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Don’t let breakdown blight your British ‘staycation’

19th July 2011 Print

In the aftermath of the financial crisis, holidaying in the UK, or rather ‘staycationing’ has become wildly popular, especially for families with children. Whether it’s walking in the Lake District, learning to surf in Cornwall, glamorous camping or ‘glamping’ as it is now known in the New Forest, or playing on the beach in Brighton, the traditional British holiday is back.

However, on a relatively relaxed summer holiday where you don’t have to deal with busy airports or worry about making sure your passport is packed, it is easy to overlook other important travel aspects including whether or not your car is ready for the long journey.
GEM Chief Executive of GEM, David Williams, MBE, says: “More and more people are planning to take their summer break in the UK which means families are setting out on long journeys on unfamiliar roads in cars that have been heavily loaded. Many have treated car maintenance as a low priority in these difficult times and we tend to over-rely on the reliability of modern vehicles. It is extremely important that drivers realise the necessity to ensure their cars have been fully checked, as there is a real danger in breaking down on a strange road with all the family on board and a car full of luggage with children excited to get to the destination.”
GEM Motoring Assist, voted the UK’s Number One for roadside assistance, is committed to helping drivers make their journey run as smoothly as possible and GEM’s experience and knowledge has proved essential for families throughout the years. The company, which also has a not-for-profit road safety charity arm, has put together some top tips to help motorists along the way.

Always prepare your car before leaving on a long journey. Check tyres / brakes / windscreen wash / lights / oil / water levels prior to setting off.

If towing a caravan, ensure you carry out suitable checks for its roadworthiness too.

Keep an eye on your petrol levels, especially if driving in the countryside and you are unsure where the next filling station will be. Try to never let the gauge fall below one quarter.

Make sure you have adequate car breakdown cover that will get you to your destination with minimal disruption in the unfortunate event of a breakdown – and make sure you have your emergency call out number with you. 

Plan your journey so you know where you are going, taking a map or GPRS system with you plus telephone number for your destination in case you do get lost or break down.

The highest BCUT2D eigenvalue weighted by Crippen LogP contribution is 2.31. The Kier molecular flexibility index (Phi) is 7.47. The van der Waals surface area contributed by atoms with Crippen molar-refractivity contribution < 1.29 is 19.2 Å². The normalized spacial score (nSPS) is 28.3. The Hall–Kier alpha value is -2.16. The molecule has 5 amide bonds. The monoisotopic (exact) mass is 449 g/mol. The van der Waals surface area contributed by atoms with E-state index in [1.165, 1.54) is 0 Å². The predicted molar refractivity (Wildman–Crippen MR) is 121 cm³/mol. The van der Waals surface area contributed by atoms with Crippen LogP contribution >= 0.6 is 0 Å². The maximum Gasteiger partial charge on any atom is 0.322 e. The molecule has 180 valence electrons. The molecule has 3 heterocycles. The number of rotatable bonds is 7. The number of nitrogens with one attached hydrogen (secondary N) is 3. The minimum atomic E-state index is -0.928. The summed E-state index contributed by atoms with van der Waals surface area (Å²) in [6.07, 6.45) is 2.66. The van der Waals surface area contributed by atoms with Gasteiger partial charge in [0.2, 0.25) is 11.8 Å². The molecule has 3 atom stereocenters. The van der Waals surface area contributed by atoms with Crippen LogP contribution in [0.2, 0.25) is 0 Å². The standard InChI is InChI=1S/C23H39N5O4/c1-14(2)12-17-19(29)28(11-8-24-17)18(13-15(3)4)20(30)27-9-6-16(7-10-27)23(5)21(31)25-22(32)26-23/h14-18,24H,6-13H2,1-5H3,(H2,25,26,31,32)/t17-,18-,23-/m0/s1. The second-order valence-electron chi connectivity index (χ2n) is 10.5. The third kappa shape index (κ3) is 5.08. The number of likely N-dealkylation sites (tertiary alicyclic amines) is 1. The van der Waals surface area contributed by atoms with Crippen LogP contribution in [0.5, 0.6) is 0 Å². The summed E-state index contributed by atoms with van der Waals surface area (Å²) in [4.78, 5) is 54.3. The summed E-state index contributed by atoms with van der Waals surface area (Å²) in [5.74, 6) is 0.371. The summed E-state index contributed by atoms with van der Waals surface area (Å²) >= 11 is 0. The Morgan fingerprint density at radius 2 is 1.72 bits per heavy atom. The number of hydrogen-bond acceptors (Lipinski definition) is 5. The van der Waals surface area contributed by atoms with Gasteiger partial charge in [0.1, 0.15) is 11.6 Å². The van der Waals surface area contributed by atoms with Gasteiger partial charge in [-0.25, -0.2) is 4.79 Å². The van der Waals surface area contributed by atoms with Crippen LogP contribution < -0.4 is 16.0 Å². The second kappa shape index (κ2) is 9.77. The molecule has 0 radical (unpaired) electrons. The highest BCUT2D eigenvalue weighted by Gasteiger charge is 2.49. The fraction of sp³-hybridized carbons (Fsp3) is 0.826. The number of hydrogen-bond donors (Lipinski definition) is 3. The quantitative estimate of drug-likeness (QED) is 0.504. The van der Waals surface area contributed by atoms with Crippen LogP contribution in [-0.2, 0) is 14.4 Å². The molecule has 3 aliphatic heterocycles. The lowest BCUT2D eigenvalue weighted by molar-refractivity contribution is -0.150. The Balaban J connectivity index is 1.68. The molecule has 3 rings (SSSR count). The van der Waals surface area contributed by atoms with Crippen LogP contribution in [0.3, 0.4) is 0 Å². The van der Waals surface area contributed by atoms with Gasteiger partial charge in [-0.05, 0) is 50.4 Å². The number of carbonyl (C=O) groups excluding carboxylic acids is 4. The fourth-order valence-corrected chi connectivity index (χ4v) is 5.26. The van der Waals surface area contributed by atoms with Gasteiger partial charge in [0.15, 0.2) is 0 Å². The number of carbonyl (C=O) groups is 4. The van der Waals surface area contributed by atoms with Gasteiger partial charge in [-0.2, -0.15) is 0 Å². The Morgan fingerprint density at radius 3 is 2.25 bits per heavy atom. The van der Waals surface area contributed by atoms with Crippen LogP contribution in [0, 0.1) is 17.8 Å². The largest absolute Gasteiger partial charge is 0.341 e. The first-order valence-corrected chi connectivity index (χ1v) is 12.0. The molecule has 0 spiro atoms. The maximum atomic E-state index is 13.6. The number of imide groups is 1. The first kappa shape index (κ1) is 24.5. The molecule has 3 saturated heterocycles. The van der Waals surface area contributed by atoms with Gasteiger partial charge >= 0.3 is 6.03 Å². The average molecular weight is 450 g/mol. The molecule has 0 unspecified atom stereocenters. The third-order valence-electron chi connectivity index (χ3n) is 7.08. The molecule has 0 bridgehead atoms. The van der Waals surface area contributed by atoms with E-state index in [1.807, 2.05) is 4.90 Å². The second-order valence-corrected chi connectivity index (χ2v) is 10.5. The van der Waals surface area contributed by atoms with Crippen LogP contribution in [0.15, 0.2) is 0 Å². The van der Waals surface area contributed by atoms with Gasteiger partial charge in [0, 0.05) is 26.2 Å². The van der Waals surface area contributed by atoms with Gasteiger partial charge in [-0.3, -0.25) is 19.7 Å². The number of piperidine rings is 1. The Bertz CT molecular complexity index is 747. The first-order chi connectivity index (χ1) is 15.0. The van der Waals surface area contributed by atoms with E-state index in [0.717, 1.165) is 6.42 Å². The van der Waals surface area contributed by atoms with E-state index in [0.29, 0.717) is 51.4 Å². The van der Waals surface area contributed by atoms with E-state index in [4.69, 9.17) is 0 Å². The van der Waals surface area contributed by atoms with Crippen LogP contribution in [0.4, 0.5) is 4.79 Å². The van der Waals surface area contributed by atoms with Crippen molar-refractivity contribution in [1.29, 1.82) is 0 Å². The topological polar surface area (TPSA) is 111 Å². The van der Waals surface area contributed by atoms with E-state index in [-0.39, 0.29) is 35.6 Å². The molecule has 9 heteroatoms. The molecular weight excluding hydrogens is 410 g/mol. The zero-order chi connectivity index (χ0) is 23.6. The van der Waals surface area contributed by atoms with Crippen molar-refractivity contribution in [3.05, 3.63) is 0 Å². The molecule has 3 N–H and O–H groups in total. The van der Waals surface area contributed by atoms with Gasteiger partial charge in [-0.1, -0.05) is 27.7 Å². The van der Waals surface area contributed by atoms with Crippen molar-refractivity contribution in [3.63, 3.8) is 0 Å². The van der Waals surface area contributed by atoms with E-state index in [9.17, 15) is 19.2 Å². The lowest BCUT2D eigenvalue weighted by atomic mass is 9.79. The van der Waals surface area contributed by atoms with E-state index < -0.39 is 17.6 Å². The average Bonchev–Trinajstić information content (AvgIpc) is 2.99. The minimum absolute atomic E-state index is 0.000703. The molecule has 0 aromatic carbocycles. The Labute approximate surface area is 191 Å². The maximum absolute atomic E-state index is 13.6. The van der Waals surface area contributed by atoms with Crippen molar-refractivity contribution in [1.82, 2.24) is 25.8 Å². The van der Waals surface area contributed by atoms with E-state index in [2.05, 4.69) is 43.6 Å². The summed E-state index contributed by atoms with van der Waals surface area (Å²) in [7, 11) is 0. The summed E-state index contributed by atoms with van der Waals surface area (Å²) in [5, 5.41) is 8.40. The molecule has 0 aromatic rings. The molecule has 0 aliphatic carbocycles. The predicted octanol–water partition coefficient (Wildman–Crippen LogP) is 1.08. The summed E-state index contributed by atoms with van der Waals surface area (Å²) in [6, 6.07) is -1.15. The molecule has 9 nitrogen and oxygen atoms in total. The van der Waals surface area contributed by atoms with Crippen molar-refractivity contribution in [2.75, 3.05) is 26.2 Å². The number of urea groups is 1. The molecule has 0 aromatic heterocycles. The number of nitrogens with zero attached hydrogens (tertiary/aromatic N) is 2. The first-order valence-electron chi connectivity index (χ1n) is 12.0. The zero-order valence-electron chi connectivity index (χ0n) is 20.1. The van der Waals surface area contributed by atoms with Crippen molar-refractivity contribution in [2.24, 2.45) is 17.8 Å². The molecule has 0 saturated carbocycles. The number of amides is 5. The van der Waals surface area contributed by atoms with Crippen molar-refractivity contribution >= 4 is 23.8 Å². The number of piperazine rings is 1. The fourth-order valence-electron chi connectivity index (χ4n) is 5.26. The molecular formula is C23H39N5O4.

In case of a Breakdown

Breaking down on the side of the road can be extremely hazardous. Consider your own safety first – if possible get your vehicle off the road and ensure all passengers are safe.

Place a warning triangle at a suitable distance prior to the scene and switch on your hazard lights.

Make sure every passenger wears a reflective jacket or tabard.

If it’s warm and you wish to leave the car, exit with extreme caution on the side of the car away from the traffic.  Find somewhere to sit that is a good distance away from the road and fumes and where you can keep an eye out for help to arrive.

Of particular note, in any breakdown situation don’t forget to tell the breakdown company if you have children on board.
On a Motorway:

Switch on your hazard lights and pull onto the hard shoulder as far as possible and turn your wheels away from the road – do not use a warning triangle.

You must leave the vehicle from the left hand doors and keep well away from the carriageway.
GEM has a FREE information guide “Motorist Breakdown and Emergency Guide” which is available free of charge by visiting and GEM recommends everyone keep a copy in their glove box to read carefully before taking action in a breakdown situation.
David comments: “With this new ‘glamping’ craze, the number of caravans and trailers on the roads is increasing and it is very important people are aware of how to tow caravans correctly and make sure they are road worthy.  Our website features a whole host of safety measures and also tips on buying a caravan that we hope will benefit motorists who are thinking about buying one for the first time.”
David Williams MBE, continues: “We hope drivers find our tips helpful and that they might help avoid a few unnecessary breakdowns too.  We do, however, pride ourselves on our service and hope that should the worst happen, we can help our members out of a difficult or even dangerous situation as quickly and comfortably as possible.”
GEM has three levels of recovery services to suit all needs and pockets including car and caravan recovery. These include; Recovery Extra, Recovery Reclaim and Roadside - full details of all of these can be found on GEM’s website, along with other useful safety and driving hints and tips.

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